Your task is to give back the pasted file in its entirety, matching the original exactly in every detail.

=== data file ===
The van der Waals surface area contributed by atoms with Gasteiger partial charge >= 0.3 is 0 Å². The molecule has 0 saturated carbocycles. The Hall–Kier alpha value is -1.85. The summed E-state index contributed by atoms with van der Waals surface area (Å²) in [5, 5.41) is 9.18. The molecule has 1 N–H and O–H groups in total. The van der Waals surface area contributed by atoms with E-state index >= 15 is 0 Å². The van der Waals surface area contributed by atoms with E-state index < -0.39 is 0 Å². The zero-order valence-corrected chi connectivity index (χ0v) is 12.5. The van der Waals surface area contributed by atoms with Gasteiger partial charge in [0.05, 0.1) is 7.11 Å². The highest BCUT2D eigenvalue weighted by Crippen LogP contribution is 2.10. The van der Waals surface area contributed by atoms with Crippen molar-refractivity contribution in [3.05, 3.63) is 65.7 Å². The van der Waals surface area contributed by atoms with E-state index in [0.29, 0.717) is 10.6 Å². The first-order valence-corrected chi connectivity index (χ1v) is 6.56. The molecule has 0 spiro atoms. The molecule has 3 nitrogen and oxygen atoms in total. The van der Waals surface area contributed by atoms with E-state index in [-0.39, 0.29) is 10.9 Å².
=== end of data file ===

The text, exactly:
The van der Waals surface area contributed by atoms with Gasteiger partial charge >= 0.3 is 0 Å². The molecule has 0 saturated carbocycles. The Hall–Kier alpha value is -1.85. The summed E-state index contributed by atoms with van der Waals surface area (Å²) in [5, 5.41) is 9.18. The molecule has 1 N–H and O–H groups in total. The van der Waals surface area contributed by atoms with E-state index >= 15 is 0 Å². The van der Waals surface area contributed by atoms with E-state index < -0.39 is 0 Å². The zero-order valence-corrected chi connectivity index (χ0v) is 12.5. The van der Waals surface area contributed by atoms with Gasteiger partial charge in [0.05, 0.1) is 7.11 Å². The highest BCUT2D eigenvalue weighted by Crippen LogP contribution is 2.10. The van der Waals surface area contributed by atoms with Crippen molar-refractivity contribution in [3.05, 3.63) is 65.7 Å². The van der Waals surface area contributed by atoms with E-state index in [0.29, 0.717) is 10.6 Å². The first-order valence-corrected chi connectivity index (χ1v) is 6.56. The molecule has 0 spiro atoms. The molecule has 3 nitrogen and oxygen atoms in total. The van der Waals surface area contributed by atoms with E-state index in [-0.39, 0.29) is 10.9 Å².